Sunday, April 13, 2014

How Google is Transforming Power and Politics; The Arc of Change in the Influence Business

WaPo has an important article out detailing how Google is upping its Washington D.C. influence efforts.

Here's a snippet:
In May 2012, the law school at George Mason University hosted a forum billed as a “vibrant discussion” about Internet search competition. Many of the major players in the field were there — regulators from the Federal Trade Commission, federal and state prosecutors, top congressional staffers.

What the guests had not been told was that the day-long academic conference was in large part the work of Google, which maneuvered behind the scenes with GMU’s Law & Economics Center to put on the event. At the time, the company was under FTC investigation over concerns about the dominance of its famed search engine, a case that threatened Google’s core business.

In the weeks leading up to the GMU event, Google executives suggested potential speakers and guests, sending the center’s staff a detailed spreadsheet listing members of Congress, FTC commissioners, and senior officials with the Justice Department and state attorney general’s offices.

“If you haven’t sent out the invites yet, please use the attached spreadsheet, which contains updated info,” Google legal assistant Yang Zhang wrote to Henry Butler, executive director of the law center, according to internal e-mails obtained by The Washington Post through a public records request. “If you’ve sent out the invites, would it be possible to add a few more?”

Butler replied, “We’re on it!”...
The behind-the-scenes machinations demonstrate how Google — once a lobbying weakling — has come to master a new method of operating in modern-day Washington, where spending on traditional lobbying is rivaled by other, less visible forms of influence.

That system includes financing sympathetic research at universities and think tanks, investing in nonprofit advocacy groups across the political spectrum and funding pro-business coalitions cast as public-interest projects.

The rise of Google as a top-tier Washington player fully captures the arc of change in the influence business.

Nine years ago, the company opened a one-man lobbying shop, disdainful of the capital’s pay-to-play culture.

Since then, Google has soared to near the top of the city’s lobbying ranks, placing second only to General Electric in corporate lobbying expenditures in 2012 and fifth place in 2013.

Of note, the article shows that Google is moving away from its strong lefty support to work with right wing power politics players.  The GMU’s Law & Economics Center counts among its supporters the Charles Koch Foundation and the Koch-supported Cato Institute. This, of course, signals more prominence for Milton Friedman and Freidrich Hayek and a reach out to crony-establishment Republicans than it does new prominence for the great consistent free market economists Ludwig von Mises and Murray Rothbard.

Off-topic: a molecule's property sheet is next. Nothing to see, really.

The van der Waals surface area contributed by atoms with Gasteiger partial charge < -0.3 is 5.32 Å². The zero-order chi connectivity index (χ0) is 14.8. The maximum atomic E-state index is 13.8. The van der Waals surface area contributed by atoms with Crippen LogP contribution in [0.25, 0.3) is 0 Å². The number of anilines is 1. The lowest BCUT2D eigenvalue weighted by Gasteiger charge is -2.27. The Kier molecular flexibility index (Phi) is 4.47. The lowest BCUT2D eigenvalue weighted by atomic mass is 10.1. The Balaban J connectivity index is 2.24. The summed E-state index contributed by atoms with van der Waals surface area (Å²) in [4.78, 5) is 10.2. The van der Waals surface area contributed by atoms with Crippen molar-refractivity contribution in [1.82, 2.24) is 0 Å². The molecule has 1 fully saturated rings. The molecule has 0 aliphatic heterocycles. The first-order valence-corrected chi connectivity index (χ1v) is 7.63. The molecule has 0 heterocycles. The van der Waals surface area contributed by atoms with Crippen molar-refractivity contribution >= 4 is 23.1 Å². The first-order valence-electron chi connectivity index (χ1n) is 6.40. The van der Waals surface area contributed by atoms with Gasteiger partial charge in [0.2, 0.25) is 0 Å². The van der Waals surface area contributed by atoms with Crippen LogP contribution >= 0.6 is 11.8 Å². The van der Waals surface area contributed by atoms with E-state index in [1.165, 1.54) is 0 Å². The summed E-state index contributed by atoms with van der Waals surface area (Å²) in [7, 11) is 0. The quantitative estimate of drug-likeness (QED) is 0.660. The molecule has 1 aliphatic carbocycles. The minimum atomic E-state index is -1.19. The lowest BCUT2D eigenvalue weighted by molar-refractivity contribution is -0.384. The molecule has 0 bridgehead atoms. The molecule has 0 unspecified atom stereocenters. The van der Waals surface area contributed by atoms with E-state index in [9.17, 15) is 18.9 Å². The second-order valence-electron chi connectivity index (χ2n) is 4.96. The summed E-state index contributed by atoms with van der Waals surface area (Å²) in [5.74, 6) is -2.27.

More from WaPo:
In their visit to Heritage that day, Google officials were eager to make new friends. Their challenge was instantly clear.

“In 2008, your CEO campaigned for Barack Obama,” said Mike Gonzalez, Heritage’s vice president for communications, according to a video of the event. “. . . As a company, you’re really identified with this administration from the beginning. And you come here and you’re like a mix of Milton Friedman and Friedrich Hayek.”

Adam Kovacevich, then a member of Google’s policy team, responded by stressing the company’s interest in building new alliances.

“One of the things we’ve recognized is that no company can get anything done in Washington without partnerships on both sides of the aisle,” he said.

He noted the recent hiring of Lee Carosi Dunn, one of several former top aides to Sen. John McCain (R-Ariz.) brought on by the company.

Dunn, addressing the audience, promised “a lot of reach-out to Republicans.”
Bottom line, this indicates, sadly, how major of a role Washington D.C. is playing in business and how corporations must play the D.C. influence game to protect themselves from destructive regulation. Naturally, once this influence is gained, the temptation exists to not only use the influence in a defensive manner against regulation that inhibits liberty-consistent operations, but to use the power against competitors.

The full article is here.

1 comment:

  1. It is a great investment for large companies and banks. They receive huge govt. contracts; they fend off incoming; they limit competition. An interesting recent article about Comcast! maybe they will take a page from Google soon. Small businesses are nothings, and large companies that do not do this are taken out. DC has become a Gilded Age city on the hill, it is all about the loot.